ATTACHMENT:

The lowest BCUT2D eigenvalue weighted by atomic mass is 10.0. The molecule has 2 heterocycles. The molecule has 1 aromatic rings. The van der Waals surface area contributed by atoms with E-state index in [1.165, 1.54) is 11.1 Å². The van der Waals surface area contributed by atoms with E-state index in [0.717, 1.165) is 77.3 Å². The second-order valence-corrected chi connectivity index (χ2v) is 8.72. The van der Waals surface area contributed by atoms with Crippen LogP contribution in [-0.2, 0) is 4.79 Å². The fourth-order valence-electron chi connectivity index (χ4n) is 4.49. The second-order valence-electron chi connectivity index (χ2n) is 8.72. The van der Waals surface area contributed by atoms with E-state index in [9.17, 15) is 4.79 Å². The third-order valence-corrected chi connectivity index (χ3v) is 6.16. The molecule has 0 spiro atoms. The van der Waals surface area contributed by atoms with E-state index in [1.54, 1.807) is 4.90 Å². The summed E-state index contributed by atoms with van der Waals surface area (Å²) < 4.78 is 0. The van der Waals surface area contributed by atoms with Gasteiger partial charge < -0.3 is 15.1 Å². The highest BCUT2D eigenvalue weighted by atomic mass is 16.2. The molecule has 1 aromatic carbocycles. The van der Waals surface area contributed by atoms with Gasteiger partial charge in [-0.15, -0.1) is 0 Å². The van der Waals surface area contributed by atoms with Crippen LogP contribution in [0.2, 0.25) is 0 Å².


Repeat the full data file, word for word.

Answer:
The lowest BCUT2D eigenvalue weighted by atomic mass is 10.0. The molecule has 2 heterocycles. The molecule has 1 aromatic rings. The van der Waals surface area contributed by atoms with E-state index in [1.165, 1.54) is 11.1 Å². The van der Waals surface area contributed by atoms with E-state index in [0.717, 1.165) is 77.3 Å². The second-order valence-corrected chi connectivity index (χ2v) is 8.72. The van der Waals surface area contributed by atoms with Crippen LogP contribution in [-0.2, 0) is 4.79 Å². The fourth-order valence-electron chi connectivity index (χ4n) is 4.49. The second-order valence-electron chi connectivity index (χ2n) is 8.72. The van der Waals surface area contributed by atoms with E-state index in [9.17, 15) is 4.79 Å². The third-order valence-corrected chi connectivity index (χ3v) is 6.16. The molecule has 0 spiro atoms. The van der Waals surface area contributed by atoms with E-state index in [1.54, 1.807) is 4.90 Å². The summed E-state index contributed by atoms with van der Waals surface area (Å²) < 4.78 is 0. The van der Waals surface area contributed by atoms with Gasteiger partial charge < -0.3 is 15.1 Å². The highest BCUT2D eigenvalue weighted by atomic mass is 16.2. The molecule has 1 aromatic carbocycles. The van der Waals surface area contributed by atoms with Gasteiger partial charge in [-0.15, -0.1) is 0 Å². The van der Waals surface area contributed by atoms with Crippen LogP contribution in [0.2, 0.25) is 0 Å².